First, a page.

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Go package to generate and manage color palettes & schemes

import ""
import ""
import ""


gamut operates on various color spaces internally, but all color values you pass in as parameters and all return values will match Go’s color.Color interface.

Let’s start with the basics. Just for convenience there’s a hex-value parser:

color = gamut.Hex("#333")
color = gamut.Hex("#ABCDEF")

Both the short and standard formats are supported.

Conversely you can retrieve the hex encoding of any color.Color value:

hex = gamut.ToHex(color)

Around the Color Wheel

The Darker and Lighter functions darken and lighten respectively a given color value by a specified percentage, without changing the color's hue:

// returns a 10% darker version of color
color = gamut.Darker(color, 0.1)
// returns a 30% lighter version of color
color = gamut.Lighter(color, 0.3)

Complementary returns the complementary color for a given color:

color = gamut.Complementary(color)

Contrast returns the color with the highest contrast to a given color, either black or white:

color = gamut.Contrast(color)

To retrieve a color with the same lightness and saturation, but a different angle on the color wheel, you can use the HueOffset function:

color = gamut.HueOffset(color, 90)

You can also go in the opposite direction by using negative values.


All the following functions return colors of a different hue, but with the same lightness and saturation as the given colors:

Triadic schemes are made up of three hues equally spaced around the color wheel:

colors = gamut.Triadic(color)

Quadratic schemes are made up of four hues equally spaced around the color wheel:

colors = gamut.Quadratic(color)

Tetradic schemes are made up by two colors and their complementary values:

colors = gamut.Tetradic(color1, color2)

Analogous schemes are created by using colors that are next to each other on the color wheel:

colors = gamut.Analogous(color)

SplitComplementary schemes are created by using colors next to the complementary value of a given color:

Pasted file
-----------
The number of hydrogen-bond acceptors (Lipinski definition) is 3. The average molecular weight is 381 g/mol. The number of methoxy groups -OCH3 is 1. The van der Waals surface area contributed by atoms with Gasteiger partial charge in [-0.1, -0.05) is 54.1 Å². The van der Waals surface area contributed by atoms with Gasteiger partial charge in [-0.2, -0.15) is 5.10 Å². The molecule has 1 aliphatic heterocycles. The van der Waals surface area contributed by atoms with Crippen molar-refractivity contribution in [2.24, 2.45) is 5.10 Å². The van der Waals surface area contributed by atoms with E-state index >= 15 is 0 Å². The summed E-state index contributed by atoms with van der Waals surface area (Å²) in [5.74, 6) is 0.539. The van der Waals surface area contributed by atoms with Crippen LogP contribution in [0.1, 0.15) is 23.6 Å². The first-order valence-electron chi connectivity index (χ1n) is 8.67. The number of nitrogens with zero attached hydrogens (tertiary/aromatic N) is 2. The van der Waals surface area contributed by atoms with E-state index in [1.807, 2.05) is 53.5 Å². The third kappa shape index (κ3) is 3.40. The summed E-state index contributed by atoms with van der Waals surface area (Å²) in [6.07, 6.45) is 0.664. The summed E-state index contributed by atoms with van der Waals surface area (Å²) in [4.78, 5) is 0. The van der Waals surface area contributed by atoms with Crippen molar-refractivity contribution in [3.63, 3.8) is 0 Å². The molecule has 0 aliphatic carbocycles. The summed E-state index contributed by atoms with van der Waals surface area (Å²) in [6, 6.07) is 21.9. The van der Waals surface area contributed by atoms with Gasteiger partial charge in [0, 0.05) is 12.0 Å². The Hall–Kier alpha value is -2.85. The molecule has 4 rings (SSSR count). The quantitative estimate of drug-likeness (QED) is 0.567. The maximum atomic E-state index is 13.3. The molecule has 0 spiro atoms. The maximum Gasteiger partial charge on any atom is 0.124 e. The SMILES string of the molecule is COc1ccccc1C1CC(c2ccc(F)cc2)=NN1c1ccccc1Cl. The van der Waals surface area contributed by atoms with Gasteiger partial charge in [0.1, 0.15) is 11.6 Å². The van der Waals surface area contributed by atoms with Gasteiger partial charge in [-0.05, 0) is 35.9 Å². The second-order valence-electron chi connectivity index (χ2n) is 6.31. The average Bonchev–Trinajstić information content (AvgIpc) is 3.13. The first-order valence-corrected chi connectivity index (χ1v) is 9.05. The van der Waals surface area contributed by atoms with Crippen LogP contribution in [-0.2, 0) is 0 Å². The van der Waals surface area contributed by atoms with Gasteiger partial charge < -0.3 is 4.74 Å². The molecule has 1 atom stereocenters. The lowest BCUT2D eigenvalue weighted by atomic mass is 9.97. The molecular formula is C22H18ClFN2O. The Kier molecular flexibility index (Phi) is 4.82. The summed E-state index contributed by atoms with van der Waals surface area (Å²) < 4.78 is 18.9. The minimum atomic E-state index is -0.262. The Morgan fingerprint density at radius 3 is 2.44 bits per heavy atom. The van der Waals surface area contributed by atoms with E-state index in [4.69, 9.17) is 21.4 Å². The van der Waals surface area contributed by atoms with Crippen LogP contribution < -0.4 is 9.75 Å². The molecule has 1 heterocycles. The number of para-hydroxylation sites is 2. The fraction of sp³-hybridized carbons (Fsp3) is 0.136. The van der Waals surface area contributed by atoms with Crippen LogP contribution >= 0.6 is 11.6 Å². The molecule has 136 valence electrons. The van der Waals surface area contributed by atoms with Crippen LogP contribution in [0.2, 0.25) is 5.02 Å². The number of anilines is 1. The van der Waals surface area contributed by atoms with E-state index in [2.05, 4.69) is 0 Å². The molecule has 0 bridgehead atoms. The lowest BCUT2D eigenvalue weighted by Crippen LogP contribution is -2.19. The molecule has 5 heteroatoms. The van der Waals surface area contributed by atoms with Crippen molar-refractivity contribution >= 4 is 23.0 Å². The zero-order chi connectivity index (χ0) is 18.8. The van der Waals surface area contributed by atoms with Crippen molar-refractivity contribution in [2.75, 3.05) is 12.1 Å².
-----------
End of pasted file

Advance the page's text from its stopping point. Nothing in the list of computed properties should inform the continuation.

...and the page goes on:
colors = gamut.SplitComplementary(color)

Warm/Cool Colors

ok = gamut.Warm(color)
ok = gamut.Cool(color)

Shades, Tints & Tones

Monochromatic returns colors of the same hue, but with a different saturation/lightness:

colors = gamut.Monochromatic(color, 8)

Monochromatic Palette

Shades returns colors blended from the given color to black:

colors = gamut.Shades(color, 8)

Shades Palette

Tints returns colors blended from the given color to white:

colors = gamut.Tints(color, 8)

Tints Palette

Tones returns colors blended from the given color to gray:

colors = gamut.Tones(color, 8)

Tones Palette

Blending Colors

Blends returns interpolated colors by blending two colors:

colors = gamut.Blends(color1, color2, 8)

Blends Palette


Gamut comes with six curated color palettes: Wikipedia, Crayola, CSS, RAL, Resene, and Monokai. The Wikipedia palette is an import of common colors from Wikipedia’s List of Colors. New curated palettes and importers are welcome. Send me a pull request!

Name Colors Source
Wikipedia 1609
Crayola 180
CSS 147
RAL 213
Resene 759
Monokai 17

The function Colors lets you retrieve all colors in a palette:

for _, c := range palette.Wikipedia.Colors() {
    fmt.Println(c.Name, c.Color)

This will print out a list of 1609 color names, as defined by Wikipedia.

Creating Your Own Palettes

var p gamut.Palette
        {"Name", gamut.Hex("#123456"), "Reference"},

Name and Reference are optional when creating your own palettes.


Each color in the curated palettes comes with an “official” name. You can filter palettes by colors with specific names. This code snippet will return a list of all “blue” colors in the Wikipedia palette:

colors = palette.Wikipedia.Filter("blue")

You can access a color with a specific name using the Color function:

color, ok = palette.Wikipedia.Color("Pastel blue")

Calling a palette’s Name function with a given color returns the name & distance of the closest (perceptually) matching color in it:

name, distance = palette.Wikipedia.Name(color)
// name = "Baby blue"
// distance between 0.0 and 1.0

Mixing Palettes

You can combine all colors of two palettes by mixing them:

p = palette.Crayola.MixedWith(palette.Monokai)


Sometimes you got a slice of colors, but you have a limited color palette to work with. The Clamped function returns a slice of the closest perceptually matching colors in a palette, maintaining the same order as the original slice you provided. Finally you can remix your favorite wallpapers in Crayola-style!

colors = palette.Crayola.Clamped(colors)

Generating Color Palettes

Color Generators, like the provided PastelGenerator, WarmGenerator or HappyGenerator can produce random (within the color space constraints of the generator) color palettes:

colors, err = gamut.Generate(8, gamut.PastelGenerator{})

Pastel Palette

The SimilarHueGenerator produces colors with a hue similar to a given color:

colors, err = gamut.Generate(8, gamut.SimilarHueGenerator{Color: gamut.Hex("#2F1B82")})

Similar Hue Palette

Using the ColorGenerator interface, you can also write your own color generators:

type BrightGenerator struct {

func (cc BrightGenerator) Valid(col colorful.Color) bool {
	_, _, l := col.Lab()
	return 0.7 <= l && l <= 1.0

colors, err := gamut.Generate(8, BrightGenerator{})

Only colors with a lightness between 0.7 and 1.0 will be accepted by this generator.


Name Colors
Monokai 7


color = theme.MonokaiTheme.Role(theme.Foreground)

Available roles are Foreground, Background, Base, AlternateBase, Text, Selection, Highlight.


Got some feedback or suggestions? Please open an issue or drop me a note!